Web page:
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Assessing the vulnerability of endemic diatom species in Lake Baikal to predicted future climate change: a multivariate approach


Anson Mackay, tel. +44 20 7679 0588, fax +44 20 7679 0565, e-mail:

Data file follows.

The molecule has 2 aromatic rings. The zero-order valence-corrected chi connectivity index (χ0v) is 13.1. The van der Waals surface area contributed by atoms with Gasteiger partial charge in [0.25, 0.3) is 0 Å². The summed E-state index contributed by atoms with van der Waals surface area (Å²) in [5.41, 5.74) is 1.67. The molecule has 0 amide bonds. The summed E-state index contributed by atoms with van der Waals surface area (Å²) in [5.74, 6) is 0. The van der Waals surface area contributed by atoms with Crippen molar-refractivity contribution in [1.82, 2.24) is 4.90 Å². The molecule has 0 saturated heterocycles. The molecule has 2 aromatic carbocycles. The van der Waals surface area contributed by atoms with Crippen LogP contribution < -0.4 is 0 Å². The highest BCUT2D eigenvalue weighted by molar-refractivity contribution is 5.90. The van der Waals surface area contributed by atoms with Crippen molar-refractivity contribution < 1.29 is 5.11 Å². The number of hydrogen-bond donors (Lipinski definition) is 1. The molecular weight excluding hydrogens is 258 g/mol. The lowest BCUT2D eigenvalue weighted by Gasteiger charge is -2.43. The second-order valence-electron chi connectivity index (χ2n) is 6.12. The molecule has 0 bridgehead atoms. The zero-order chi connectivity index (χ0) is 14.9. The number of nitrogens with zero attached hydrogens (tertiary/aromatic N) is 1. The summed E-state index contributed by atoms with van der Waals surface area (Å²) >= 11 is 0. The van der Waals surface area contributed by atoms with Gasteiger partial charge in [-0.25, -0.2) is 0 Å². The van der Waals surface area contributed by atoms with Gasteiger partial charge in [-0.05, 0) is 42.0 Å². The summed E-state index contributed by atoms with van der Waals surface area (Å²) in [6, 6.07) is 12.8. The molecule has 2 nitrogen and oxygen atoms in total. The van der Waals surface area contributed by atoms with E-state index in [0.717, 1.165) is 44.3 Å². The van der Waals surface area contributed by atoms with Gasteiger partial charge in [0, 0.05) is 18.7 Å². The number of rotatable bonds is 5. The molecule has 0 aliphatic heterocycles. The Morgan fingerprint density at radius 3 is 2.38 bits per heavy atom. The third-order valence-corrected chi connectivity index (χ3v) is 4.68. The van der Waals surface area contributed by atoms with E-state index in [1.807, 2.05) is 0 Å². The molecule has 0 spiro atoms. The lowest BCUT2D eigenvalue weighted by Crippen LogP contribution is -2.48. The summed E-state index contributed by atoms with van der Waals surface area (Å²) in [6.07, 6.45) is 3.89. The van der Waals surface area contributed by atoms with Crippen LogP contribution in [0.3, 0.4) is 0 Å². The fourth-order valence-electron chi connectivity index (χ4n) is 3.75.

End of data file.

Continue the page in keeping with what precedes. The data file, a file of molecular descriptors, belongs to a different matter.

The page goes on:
Diatoms in Lake Baikal exhibit significant spatial variation, related to prevailing climate, lake morphology and fluvial input into the lake. Here we have assessed the threats to endemic planktonic diatom species (through the development of empirical models), which form a major component of primary production within the lake. Multivariate techniques employed include redundancy analysis (RDA) and Huisman–Olff–Fresco (HOF) models. Our analyses suggest that eight environmental variables were significant in explaining diatom distribution across the lake, and in order of importance these are snow thickness on the ice, water depth, duration of days with white ice, suspended matter in the lake, days of total ice duration, temperature of the water surface in July, concentration of zooplankton and suspended organic matter. Impacts on dominant phytoplankton diatom species are highlighted using t-value biplots. Predictions of future climate change on Lake Baikal are likely to result in shorter periods of ice cover, decreased snow cover across the lake in spring, increased fluvial input into the lake, and an increase in the intensification of surface water stratification during summer months. All these factors are likely to impact negatively on the slow-growing, cold-water endemics such as Aulacoseira baicalensis and Cyclotella minuta, which currently dominate diatom assemblages. Instead, taxa that are only intermittently abundant, at present, in offshore areas (e.g. Stephanodiscus meyerii) are likely to become more frequent. However, given the climatic gradient across the lake, the timing and extent of changes in community structure are likely to vary. Moreover, palaeolimnological records show that Lake Baikal diatom assemblages have been dynamic throughout the Holocene, with both endemic and cosmopolitan species exhibiting periods of dominance. Effects of climate change on the entire lake ecosystem may yet be profound as the structure of the pelagic food web may change from one based on endemic diatom taxa to one dominated by nondiatom picoplankton, and as limnological functioning (e.g. stratification and mixing) affects deepwater oxygen availability, nutrient cycling and trophic linkages.

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